While legislative changes over the past 20 years have made pension schemes confusing, they also require far more information to be given to members in order to keep them up to date
Making pension schemes intelligible to members can be problematic. They are not easy to understand to start off with and the myriad of legislative changes over the past 20 years have only made things more complicated.
However, legislative changes have also required members be given more information about their pension schemes and for that information to be in more plain English. So are members better informed these days?
First, it is worth having a look at what information has to be disclosed to members. When you stop to think about it though, unless members make a specific request, the only thing they are likely to get automatically if the scheme sticks rigidly to the legislation is a form of scheme booklet, designed to meet the disclosure requirements for basic information about the scheme.
For many scheme members, the contents of the scheme booklet are quite enough to meet their appetite for information on pensions ' at least until they get a lot older. Once they know the answers to questions such as how much they have to pay, when they can retire, whether they can take some of their benefits in cash and what is paid if they die, then they (and their spouses) are satisfied. The more well informed will then look for things like accrual rate, the spouse's fractions, the rate of increase in pensions in payment and how good the early retirement terms are, in an attempt to quantify just how good the scheme is.
All of this information will be in there (except perhaps the fine detail of the early retirement terms), thanks to the various disclosure requirements. However, thanks to these regulatory requirements this is often where a member's interest in pensions starts to wane. By the time a booklet has covered things like Opra, pensions and divorce and the data protection act, the member (or prospective member) is so over-burdened with statutory information that they are totally confused and do not want to hear another word about pensions.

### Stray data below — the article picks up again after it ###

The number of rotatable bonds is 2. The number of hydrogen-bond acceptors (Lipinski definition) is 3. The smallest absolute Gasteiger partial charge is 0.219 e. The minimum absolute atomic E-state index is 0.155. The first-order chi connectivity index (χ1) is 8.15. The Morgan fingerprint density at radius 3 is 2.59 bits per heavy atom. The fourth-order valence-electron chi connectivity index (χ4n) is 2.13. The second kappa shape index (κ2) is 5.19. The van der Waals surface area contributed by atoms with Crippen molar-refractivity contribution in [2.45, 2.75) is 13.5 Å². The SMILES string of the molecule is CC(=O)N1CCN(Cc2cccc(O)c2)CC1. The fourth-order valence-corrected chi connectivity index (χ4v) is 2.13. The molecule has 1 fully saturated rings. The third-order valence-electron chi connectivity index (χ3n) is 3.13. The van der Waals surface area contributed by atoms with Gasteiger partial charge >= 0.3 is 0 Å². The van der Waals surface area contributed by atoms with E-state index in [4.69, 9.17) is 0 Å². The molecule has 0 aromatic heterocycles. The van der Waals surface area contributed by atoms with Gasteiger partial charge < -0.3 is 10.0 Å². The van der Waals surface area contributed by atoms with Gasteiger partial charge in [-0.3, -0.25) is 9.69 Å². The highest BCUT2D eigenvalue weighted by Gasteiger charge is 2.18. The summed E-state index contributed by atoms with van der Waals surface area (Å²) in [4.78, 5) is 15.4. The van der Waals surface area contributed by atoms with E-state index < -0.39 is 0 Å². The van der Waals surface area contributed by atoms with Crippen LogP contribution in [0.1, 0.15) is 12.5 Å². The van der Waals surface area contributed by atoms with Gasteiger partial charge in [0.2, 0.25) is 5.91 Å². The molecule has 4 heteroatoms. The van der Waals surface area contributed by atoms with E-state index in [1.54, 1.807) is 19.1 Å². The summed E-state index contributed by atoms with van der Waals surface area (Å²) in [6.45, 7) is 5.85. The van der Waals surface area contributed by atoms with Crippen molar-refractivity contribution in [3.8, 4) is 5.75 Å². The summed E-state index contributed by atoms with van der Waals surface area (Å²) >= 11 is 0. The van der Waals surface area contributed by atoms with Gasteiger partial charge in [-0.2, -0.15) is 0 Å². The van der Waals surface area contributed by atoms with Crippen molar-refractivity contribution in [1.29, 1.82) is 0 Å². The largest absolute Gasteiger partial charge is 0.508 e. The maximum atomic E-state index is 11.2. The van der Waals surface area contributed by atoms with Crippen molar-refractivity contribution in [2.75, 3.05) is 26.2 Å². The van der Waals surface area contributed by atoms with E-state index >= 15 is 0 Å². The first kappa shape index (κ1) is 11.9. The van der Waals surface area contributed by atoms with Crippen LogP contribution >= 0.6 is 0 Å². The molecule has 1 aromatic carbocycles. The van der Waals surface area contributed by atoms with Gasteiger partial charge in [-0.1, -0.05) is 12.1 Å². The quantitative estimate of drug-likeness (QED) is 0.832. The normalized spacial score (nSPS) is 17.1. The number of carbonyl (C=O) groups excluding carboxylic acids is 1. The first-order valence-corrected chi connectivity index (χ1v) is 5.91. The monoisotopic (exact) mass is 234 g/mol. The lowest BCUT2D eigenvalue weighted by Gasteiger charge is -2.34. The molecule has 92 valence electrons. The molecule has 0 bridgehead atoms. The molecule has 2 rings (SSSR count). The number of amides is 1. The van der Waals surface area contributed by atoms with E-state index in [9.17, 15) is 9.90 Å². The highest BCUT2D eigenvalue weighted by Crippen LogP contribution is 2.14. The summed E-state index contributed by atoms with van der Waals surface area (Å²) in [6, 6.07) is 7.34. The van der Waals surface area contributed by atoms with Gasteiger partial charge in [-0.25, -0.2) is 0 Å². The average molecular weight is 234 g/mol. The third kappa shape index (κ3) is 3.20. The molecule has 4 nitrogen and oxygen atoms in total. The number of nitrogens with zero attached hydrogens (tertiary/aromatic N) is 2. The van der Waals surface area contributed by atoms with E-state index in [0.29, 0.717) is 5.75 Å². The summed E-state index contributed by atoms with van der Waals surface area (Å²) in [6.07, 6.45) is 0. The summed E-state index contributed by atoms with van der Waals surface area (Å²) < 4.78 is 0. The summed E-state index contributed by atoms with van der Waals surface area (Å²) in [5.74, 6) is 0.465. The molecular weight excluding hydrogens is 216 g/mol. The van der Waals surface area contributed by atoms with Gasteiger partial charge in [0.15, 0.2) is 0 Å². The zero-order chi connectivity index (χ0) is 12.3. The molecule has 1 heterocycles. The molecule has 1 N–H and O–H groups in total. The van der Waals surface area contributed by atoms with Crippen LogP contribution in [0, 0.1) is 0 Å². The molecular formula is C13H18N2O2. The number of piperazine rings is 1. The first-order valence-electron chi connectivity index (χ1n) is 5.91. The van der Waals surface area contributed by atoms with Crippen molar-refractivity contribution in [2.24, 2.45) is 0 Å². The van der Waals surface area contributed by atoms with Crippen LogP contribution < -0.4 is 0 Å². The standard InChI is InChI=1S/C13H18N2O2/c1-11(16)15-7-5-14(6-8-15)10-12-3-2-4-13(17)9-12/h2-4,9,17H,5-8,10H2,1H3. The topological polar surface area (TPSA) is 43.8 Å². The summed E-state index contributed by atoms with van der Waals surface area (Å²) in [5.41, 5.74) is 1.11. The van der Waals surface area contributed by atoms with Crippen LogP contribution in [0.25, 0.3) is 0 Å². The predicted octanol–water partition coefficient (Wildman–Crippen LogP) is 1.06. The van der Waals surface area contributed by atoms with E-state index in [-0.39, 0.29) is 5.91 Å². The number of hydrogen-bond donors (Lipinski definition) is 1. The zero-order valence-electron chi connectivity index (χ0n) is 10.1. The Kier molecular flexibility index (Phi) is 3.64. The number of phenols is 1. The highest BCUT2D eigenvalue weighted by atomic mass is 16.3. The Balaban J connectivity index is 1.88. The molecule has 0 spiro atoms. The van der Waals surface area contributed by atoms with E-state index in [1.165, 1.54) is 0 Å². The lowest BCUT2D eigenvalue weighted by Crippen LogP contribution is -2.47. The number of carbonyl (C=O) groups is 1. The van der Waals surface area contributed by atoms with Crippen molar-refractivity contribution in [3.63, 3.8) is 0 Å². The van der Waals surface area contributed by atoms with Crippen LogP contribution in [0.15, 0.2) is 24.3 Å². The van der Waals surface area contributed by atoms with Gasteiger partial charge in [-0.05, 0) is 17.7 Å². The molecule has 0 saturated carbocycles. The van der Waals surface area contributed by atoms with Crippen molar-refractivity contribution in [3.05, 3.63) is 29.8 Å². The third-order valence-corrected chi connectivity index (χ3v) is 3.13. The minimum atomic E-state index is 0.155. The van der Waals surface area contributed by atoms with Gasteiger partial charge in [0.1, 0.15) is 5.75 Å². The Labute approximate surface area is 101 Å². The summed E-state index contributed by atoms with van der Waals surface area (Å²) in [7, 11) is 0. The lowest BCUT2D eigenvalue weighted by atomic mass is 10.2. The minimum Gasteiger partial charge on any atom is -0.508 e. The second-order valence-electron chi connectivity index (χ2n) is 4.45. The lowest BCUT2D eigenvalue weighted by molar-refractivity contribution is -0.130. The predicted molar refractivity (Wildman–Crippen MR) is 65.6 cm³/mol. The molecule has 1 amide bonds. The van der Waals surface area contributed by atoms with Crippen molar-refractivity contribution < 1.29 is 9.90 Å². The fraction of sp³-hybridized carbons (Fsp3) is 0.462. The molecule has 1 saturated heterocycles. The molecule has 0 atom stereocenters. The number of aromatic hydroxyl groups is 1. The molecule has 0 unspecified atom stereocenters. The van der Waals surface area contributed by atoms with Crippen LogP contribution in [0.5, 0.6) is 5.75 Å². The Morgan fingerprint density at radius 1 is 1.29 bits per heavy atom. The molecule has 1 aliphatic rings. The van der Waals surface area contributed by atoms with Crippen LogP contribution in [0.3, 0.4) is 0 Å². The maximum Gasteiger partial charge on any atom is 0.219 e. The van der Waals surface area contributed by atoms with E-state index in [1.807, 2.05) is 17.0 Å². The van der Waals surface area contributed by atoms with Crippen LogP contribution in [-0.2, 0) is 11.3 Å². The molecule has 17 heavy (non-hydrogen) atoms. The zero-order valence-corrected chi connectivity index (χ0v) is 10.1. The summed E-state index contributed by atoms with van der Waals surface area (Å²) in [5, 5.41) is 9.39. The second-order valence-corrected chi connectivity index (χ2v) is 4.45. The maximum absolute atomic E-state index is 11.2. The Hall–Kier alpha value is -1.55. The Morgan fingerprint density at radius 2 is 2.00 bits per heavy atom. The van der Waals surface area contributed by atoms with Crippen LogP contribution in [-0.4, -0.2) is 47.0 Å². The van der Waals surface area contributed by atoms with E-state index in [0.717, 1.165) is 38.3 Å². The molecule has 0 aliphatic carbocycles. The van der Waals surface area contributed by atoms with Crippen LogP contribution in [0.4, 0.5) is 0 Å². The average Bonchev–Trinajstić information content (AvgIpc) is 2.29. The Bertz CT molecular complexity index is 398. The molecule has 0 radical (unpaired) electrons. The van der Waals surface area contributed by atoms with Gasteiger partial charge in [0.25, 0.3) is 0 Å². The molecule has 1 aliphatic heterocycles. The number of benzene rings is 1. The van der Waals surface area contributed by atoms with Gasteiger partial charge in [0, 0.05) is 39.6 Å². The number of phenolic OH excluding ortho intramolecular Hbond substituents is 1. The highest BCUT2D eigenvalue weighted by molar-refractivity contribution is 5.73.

So how can employees be helped to get more out of their scheme booklet? One obvious way is to move all of the non scheme-specific items to appendices, well out of the way of anything that might be of interest.
You clearly cannot do without the broad benefit structure information either. What you can do however is dwell a bit longer on those issues that might be of more than passing interest to the average employee. Personnel departments will know the type of questions that the employees are always asking, but areas that, from experience, would frequently benefit from detailed descriptions include:
l A precise description of which earnings are (and more particularly are not) included within pensionable salary
l Who would (and again who would not) be eligible for a spouse's/dependant's pension and what is the extent of the trustees' discretion in this regard
l Whose permission at what ages is required for early retirement to be taken?
A useful tool is the use of numerical examples. They can be used to clarify how a deductible from pensionable salary works, how to determine the reduction in a member's net pay from paying contributions and how pension increases work.